WASHINGTON (Reuters) — President Barack Obama and Republicans in Congress both believe the United States' job-training system is in need of an overhaul. That's where the consensus ends.
In his budget request for the coming fiscal year, Obama proposes more than US$7.7 billion in new spending to set up new apprenticeship and on-the-job training programs and restore funding to existing programs that have been cut in recent years.
His plan also would take limited steps to streamline the government's tangle of 47 overlapping job programs, though it falls far short of the aggressive reforms that Republicans want.
The emphasis on job training in a budget that includes few other spending hikes could help Obama's Democrats appeal to voters who remain anxious about the slow pace of job creation even as the unemployment rate has fallen to 6.6 per cent from a high of 10 per cent in 2009.
The proposal would devote new resources to a system that often struggles to match workers with available jobs, especially the "middle skill" positions that provide a livable wage.
Obama described the system as a "maze of confusing training programs" in his 2012 State of the Union address. Congress was supposed to update the system a decade ago but has not yet agreed on how to tackle the problem.
Like many other elements of Obama's 1,656-page budget, his job training proposals have only a slim chance of becoming law.
Congress is unlikely to approve the billions of dollars in additional spending that Obama is seeking, and Republicans who control the House of Representatives want to scale back the system, not expand it.
Still, the budget serves as a map of Democratic priorities as lawmakers gear up for the November congressional elections.
Taking a page from countries like Germany, Obama would spend $6 billion over four years to double the number of apprenticeships in the United States through a new program that pairs community colleges with employers.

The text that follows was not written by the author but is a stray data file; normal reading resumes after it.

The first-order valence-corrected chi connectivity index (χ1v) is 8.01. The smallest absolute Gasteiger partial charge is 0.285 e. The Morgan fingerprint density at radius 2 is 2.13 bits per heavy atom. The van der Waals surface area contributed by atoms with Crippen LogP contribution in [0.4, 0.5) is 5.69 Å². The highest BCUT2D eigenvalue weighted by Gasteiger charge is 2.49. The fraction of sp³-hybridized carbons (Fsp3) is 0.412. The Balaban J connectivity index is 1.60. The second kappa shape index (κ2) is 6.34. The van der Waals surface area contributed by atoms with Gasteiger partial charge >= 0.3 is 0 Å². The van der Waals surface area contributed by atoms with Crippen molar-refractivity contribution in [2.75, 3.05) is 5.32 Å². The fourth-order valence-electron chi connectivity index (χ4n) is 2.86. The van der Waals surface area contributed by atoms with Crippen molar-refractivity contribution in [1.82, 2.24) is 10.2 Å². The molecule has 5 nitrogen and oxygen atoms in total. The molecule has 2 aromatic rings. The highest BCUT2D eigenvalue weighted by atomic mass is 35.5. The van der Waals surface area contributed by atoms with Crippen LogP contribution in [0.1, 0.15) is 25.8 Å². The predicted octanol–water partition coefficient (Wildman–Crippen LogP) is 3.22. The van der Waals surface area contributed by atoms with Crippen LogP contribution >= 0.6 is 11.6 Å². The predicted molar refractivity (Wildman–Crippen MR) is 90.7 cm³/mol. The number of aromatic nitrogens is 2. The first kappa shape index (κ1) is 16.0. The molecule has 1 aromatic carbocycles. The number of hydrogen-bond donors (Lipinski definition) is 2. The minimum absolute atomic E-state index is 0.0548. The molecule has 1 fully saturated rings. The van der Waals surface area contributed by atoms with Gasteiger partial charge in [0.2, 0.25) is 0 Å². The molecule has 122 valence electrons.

He would spend $1 billion next year to provide 600,000 jobs for low-income young people through a Summer Jobs Plus program, and $2 billion on a new program to train 1 million people who have been out of work for more than six months.
Another new program would eliminate the difference between programs for those who lost their jobs due to foreign competition and those who were laid off for other reasons. It would cost $3.7 billion next year.
He also would restore $750 million that has been cut from existing programs.
Obama's proposal contains some reforms to the existing system. He would dedicate $140 million in new spending to improve the 2,500 local employment centers the government funds through the Workforce Investment Act.
He also has directed Vice President Joe Biden to lead a review of the system to yield broader reforms.
That did not impress Republicans, who have lined up behind a dramatic overhaul of a system they termed a "bureaucratic nightmare" in the budget plan they passed last year.
"The president wants to make an existing maze of programs even more costly and confusing. Spending more money on broken programs will not provide the support our most vulnerable children, workers, and families desperately need," House Education and Workforce Committee Chairman John Kline said in a prepared statement.
A Republican bill that passed the House on a party-line vote last year would eliminate 35 training programs and give local employers more input in how the system operates. The bill has stalled in the Democratic-controlled Senate.
Nearly all of the government's 47 job-training programs overlap with other federal services, according to the U.S. Government Accountability Office.
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